As Binance encounters regulatory battles, we put the brand under the spotlight to see what the future holds for world’s largest cryptocurrency exchange.

Binance Restricted: Does it Affect You?

During the crypto bull run of 2020 and into 2021, Binance has continued its growth as the world’s largest cryptocurrency exchange, battling with the likes of Coinbase and for its share of he burgeoning digital asset market. The firm was set to launch its own digital asset marketplace in the UK, but like several competitors, it withdrew its application with the FCA in May 2021, due to sub-standard anti-money laundering procedures. Jump forward to June 30 2020, and Britain’s Financial Conduct Authority, announced that Binance Markets Limited “Is not permitted to undertake any regulated activity in the U.K and from June 30, Binance must notify U.K. users of the FCA’s restrictions in a prominent place on its website and apps.” 

While this may have sent the crypto world reeling, in reality it wasn’t unexpected. Furthermore, aside from some banking issues for some UK customers, the ruling isn’t likely to affect users on Binance when it comes to trading and staking.

Fundamentally, although Binance Markets Limited is banned from offering regulated services in the UK, non-registered companies can still offer services to British users (e.g. you can still buy and sell on Binance exchange and use its services such as staking). This was highlighted in a statement to CNBC, in which a Binance representative, noted: “The FCA U.K. notice has no direct impact on the services provided on … Our relationship with our users has not changed.”

Binance under the Spotlight

Are UK banks blocking Binance deposits? 

While you can still use Binance if you’re in the UK and other impacted locations, there are issues to be aware of, particularly if you looking to make fiat deposits.

Fundamentally, some banks in the United Kingdom are cracking down on Binance crypto exchange payments, including HSBC, NatWest and Barclays. HSBC announced in July (via Twitter) that the firm had suspended card payments to Binance, citing ‘‘Concerns about possible risks” to customers.

HSBC has seemingly positioned itself as a leading anti-crypto bank, intent on blocking its uses from investing in crypto and crypto-related products. The bank has previously blacklisted the stock of business intelligence firm MicroStrategy on its online trading platform as part of its clampdown on users transacting with cryptocurrencies.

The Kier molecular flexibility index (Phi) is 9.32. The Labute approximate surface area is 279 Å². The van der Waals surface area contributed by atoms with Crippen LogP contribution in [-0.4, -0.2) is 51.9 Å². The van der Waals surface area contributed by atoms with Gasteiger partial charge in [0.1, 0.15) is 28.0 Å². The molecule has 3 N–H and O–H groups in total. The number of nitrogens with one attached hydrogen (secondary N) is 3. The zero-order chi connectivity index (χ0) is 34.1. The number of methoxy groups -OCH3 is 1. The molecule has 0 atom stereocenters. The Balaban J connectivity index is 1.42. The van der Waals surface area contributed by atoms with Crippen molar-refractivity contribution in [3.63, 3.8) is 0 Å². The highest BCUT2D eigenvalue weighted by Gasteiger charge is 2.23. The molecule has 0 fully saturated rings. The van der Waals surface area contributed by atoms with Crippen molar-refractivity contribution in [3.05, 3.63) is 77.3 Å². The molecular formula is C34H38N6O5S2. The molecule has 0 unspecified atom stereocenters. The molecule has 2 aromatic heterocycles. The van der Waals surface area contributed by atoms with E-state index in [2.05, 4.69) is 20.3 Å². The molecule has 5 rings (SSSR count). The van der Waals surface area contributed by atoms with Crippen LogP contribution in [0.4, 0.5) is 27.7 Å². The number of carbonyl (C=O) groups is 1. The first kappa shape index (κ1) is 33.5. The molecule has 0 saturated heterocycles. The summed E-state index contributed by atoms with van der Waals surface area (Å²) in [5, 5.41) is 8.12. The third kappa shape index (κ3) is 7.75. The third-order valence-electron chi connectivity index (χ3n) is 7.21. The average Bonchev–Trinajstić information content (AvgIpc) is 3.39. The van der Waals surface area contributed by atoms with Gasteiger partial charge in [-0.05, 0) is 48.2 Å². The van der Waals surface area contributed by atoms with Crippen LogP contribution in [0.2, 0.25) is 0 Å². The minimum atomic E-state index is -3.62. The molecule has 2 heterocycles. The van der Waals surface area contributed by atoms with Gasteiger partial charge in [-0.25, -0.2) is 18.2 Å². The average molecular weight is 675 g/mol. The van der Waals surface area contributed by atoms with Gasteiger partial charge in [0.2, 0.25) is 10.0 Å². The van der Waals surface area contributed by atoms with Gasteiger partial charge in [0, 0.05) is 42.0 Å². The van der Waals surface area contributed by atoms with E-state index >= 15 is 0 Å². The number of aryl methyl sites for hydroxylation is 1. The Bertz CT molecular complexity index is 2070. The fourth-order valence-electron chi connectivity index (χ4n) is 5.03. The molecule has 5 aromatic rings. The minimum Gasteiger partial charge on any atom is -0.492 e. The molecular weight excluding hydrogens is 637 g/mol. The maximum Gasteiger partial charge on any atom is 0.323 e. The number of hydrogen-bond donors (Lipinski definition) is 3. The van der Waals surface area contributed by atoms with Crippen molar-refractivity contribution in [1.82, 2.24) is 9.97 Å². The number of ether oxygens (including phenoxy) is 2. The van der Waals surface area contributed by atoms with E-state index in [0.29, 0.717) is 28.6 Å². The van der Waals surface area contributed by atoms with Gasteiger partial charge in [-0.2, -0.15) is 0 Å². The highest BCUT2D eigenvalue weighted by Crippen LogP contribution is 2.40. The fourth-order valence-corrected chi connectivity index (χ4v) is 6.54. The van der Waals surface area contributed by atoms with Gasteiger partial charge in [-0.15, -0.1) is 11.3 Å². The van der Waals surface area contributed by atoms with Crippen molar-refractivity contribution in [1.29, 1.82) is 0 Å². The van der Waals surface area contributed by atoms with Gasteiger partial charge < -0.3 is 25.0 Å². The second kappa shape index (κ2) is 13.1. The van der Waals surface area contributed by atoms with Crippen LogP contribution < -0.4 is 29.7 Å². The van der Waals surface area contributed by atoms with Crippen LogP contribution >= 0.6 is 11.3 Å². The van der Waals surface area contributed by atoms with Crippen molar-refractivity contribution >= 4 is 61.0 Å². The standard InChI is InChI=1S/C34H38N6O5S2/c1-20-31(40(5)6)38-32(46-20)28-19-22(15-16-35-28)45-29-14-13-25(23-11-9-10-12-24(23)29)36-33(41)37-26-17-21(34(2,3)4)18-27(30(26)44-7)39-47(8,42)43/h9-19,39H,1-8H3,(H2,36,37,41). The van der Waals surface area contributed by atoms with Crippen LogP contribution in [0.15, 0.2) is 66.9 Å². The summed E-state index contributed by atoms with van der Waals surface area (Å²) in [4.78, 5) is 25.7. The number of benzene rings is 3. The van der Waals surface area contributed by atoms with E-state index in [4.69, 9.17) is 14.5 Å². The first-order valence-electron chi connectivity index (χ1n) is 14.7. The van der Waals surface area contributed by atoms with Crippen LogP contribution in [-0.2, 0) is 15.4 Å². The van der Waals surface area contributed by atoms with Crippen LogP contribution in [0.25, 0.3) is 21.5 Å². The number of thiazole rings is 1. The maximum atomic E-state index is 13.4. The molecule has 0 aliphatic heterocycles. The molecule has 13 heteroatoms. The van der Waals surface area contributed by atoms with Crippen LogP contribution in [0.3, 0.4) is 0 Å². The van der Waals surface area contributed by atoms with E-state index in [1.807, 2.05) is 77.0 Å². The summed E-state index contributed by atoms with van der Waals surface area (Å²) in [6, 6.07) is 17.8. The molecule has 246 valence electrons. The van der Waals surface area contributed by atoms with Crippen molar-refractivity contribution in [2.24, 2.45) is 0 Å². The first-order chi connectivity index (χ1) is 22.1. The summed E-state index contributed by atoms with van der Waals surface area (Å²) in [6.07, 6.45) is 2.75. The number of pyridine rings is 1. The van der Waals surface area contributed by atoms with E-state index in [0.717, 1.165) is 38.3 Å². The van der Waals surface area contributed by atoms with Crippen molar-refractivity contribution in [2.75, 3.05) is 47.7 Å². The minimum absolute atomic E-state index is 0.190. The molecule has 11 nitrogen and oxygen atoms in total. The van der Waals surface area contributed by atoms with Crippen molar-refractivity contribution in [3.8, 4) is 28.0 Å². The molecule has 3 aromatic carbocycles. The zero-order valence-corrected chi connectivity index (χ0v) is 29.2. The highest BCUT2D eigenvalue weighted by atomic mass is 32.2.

If you want to fund your Binance account with fit currency, you may want to check with your bank or provider; alternatively you can try and make a deposit and see if it’s processed. But to reiterate the point – it’s completely legal to fund your Binance account and use the available services.

VISA & Mastercard show support for Binance

While some banks are making life hard when it comes to fiat deposits on Binance, the two biggest credit card companies in the world, Visa and Mastercard, have thrown their support behind Binance’s crypto exchange. Both brands enable intermediary payments companies (e.g. banks and wallets) to offer Binance deposits to customers, as Visa revealed to the Financial Times recently:  “We’re aware of the recent FCA statement regarding Binance… and are in dialogue with Binance to monitor developments….” Mastercard made similarly bullish comments about their relationship with “We continue to monitor this situation, including how the exchanges fulfil their regulatory requirements.”

Fiat withdrawals blocked for UK customers?

While many banks and wallets are still letting UK customers make deposits into Binance, backed by the support of VISA and Mastercard – fiat withdrawals on Binance are not currently available (August 2021). The Financial News, London, reported that Binance started blocking GPB withdrawals for UK users, on July 13 2021. Binance emailed customers, citing problems with the Faster Payments Network (FPN). The problem reportedly stems from the global payment vendor, Clear Junction, stopping its facilitation of GBP and EUR transactions for Binance.

Binance snapshot for UK users*

  • Fiat deposits blocked by some banks
  • Withdrawals disabled
  • Some banks/wallets supporting deposits
  • Normal trading & staking enabled
  • Crypto transfers enabled

*Updated August 2021

According to Binance, the company is working on a solution to enable fiat withdrawals for British customers and other affected jurisdictions, so it’s hoped the situation will be resolved in the coming weeks or months. In the meantime, you can still use Binance to buy, sell and trade and stake crypto, like normal on Binance.